Celebrate England’s Year Of The Garden
Lancelot Brown’s work has won many admirers including filmmakers – so you may well recognise Luton Hoo, its grounds and mile-long Lime Tree Avenue from productions such as War Horse and Gosford Park. This Bedfordshire country house was transformed into a 228-room five-star hotel in 2007 during a £60 million restoration. The neoclassical mansion dates back to 1767, but as work was done on the house, ‘Capability’ Brown was enlarging the grounds and damming the River Lea to create two picturesque lakes.
Now spanning 1,000 acres, the massive project of returning the estate to its former glory included restoring the gardens, gravel pathways, ornamental ponds, formal lawns and boxed hedges. A key feature is Brown’s octagonal walled garden, which provided flowers, fruit, vegetables, herbs and honey to hotel guests. Another is a brick ha-ha.
‘Brown often used ha-has in his designs,’ says Evans. ‘These are dry ditches, or sunken fences, which divide formal gardens from landscaped parks without interrupting the view. They are often used to keep livestock off certain parts of an estate. The phrase “ha-ha” is also how laughter is written in English,’ she adds, ‘so it’s also an amusing play upon words.’ lutonhoo.co.uk
Synonymous with TV’s Downton Abbey, this Victorian mansion is the Berkshire home of the Earl and Countess of Carnarvon. Built in 1842, it is set in 1,000 acres of beautiful parkland and gardens designed by Brown, punctuated with 18th-century ‘follies’ – whimsical buildings constructed primarily for decoration.
Lady Fiona, the Countess of Carnarvon, says: ‘The views from the lawns south to Siddown Hill are breathtaking. It is something about the serpentine expanse leading your eye and the trees framing the views. The flat tops of cedar trees float across the woods, which are mainly beech and oak. Then, leaving the park, visitors pass by the Temple of Diana and Dunsmere Lake, a key part of the vision for the park.’
So, what is she most excited about this year? ‘In May we have a week devoted to Brown, his work and aspects of the park here,’ Lady Fiona says, ‘revealing his story and the way he planned to lead you through the landscape. It will be fun to explore it all and share the history.’ The event Capability Brown at Highclere (15-22 May) includes a castle and garden tour.
And what about Downton Abbey? ‘Most of the garden scenes in the TV drama are filmed here, even if they pretend it is somewhere else in the series,’ Lady Fiona confesses. ‘You see characters in the wildflower meadow or Maggie Smith sitting in the secret garden. They did some scenes – I think with Lady Edith – at Jackdaws Castle, which is an eye-catching folly for visitors to explore. The hunt scenes are filmed in the park, so you get a chance to see more of the wider landscape, too. I remember discussing where best for someone to fall off and get wet!’ highclerecastle.co.uk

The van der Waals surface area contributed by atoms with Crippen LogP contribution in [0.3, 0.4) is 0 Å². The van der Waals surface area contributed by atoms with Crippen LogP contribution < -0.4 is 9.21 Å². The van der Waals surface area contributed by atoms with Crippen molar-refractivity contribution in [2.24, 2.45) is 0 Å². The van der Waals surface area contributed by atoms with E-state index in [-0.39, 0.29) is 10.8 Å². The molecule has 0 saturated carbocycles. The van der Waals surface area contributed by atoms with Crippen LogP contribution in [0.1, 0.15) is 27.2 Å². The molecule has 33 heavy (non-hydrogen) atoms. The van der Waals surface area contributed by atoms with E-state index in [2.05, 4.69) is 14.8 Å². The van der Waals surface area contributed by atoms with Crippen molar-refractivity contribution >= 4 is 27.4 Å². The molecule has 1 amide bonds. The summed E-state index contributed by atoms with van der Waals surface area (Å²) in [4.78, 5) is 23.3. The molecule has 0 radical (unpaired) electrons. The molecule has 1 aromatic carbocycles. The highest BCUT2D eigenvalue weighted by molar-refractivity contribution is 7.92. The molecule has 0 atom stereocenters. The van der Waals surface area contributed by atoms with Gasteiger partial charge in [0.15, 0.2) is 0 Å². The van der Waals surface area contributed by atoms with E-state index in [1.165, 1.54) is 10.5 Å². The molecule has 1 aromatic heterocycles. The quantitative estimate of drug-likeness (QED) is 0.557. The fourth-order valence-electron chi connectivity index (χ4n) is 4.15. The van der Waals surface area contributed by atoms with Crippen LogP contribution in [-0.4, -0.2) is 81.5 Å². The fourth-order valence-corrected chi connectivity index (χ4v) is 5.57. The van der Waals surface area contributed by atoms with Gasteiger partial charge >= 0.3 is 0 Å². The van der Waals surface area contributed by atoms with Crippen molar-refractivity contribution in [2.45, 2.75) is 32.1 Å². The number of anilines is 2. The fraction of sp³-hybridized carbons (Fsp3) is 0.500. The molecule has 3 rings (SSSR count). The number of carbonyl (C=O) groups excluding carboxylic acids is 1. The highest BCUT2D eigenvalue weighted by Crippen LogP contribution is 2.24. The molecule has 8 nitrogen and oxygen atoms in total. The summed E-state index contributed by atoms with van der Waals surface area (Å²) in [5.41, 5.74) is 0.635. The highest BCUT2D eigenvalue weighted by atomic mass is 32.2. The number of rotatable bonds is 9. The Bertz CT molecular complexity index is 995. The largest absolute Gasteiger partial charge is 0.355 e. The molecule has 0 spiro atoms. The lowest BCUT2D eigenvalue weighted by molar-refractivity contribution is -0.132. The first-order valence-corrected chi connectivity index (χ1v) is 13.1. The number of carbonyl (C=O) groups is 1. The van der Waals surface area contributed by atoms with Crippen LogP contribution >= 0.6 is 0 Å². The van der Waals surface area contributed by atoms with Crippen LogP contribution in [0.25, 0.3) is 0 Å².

The birthplace of Sir Winston Churchill, this 18th-century Oxfordshire palace was built in English Baroque style by architect Sir John Vanbrugh. By 1764, its gardens needed a revamp and Brown was enlisted. Visitors can delve into the story in a new exhibition, Capability Brown and the Landscape (from 13 Feb).
‘Brown had the park surveyed in 1763,’ says Blenheim’s head of education, Karen Wiseman, who put the exhibition together. ‘He had much to work with: 2,000 acres of park stocked with a variety of trees, a lake, a canal system, avenues of trees, and formal gardens – largely the work of the famous gardener Henry Wise and much admired, sketched and painted,’ she says. ‘He took the decision that the canals had to go and they were sunk beneath a great lake. To create it, Brown built a dam – an extensive piece of civil engineering. While the dam was under construction, site workers dug and shaped the land, lining the lake with layers of puddle clay.’ Brown widened the river, added cascades and some ha-has and ruthlessly swept away a highly regarded formal garden, the Great Parterre, making way for a lawn and panorama.
‘Brown planted trees at particular places to hide and reveal views of the palace,’ says Wiseman. ‘He imagined the duke travelling by horseback, so from this height the views were designed to be their best.’
So, what is the best vista? ‘From the top of the cascades there is a magnificent view down the foaming water to where the flow slows and meanders on towards Bladon,’ Wiseman says. ‘And the lakeside walk down to the cascades provides a wonderful view back up towards the bridge. One day the bridge had a soft mist surrounding it, so it appeared to hover above the lake and, as I turned, a kingfisher was sitting in a giant cedar tree staring back at me.’ blenheimpalace.com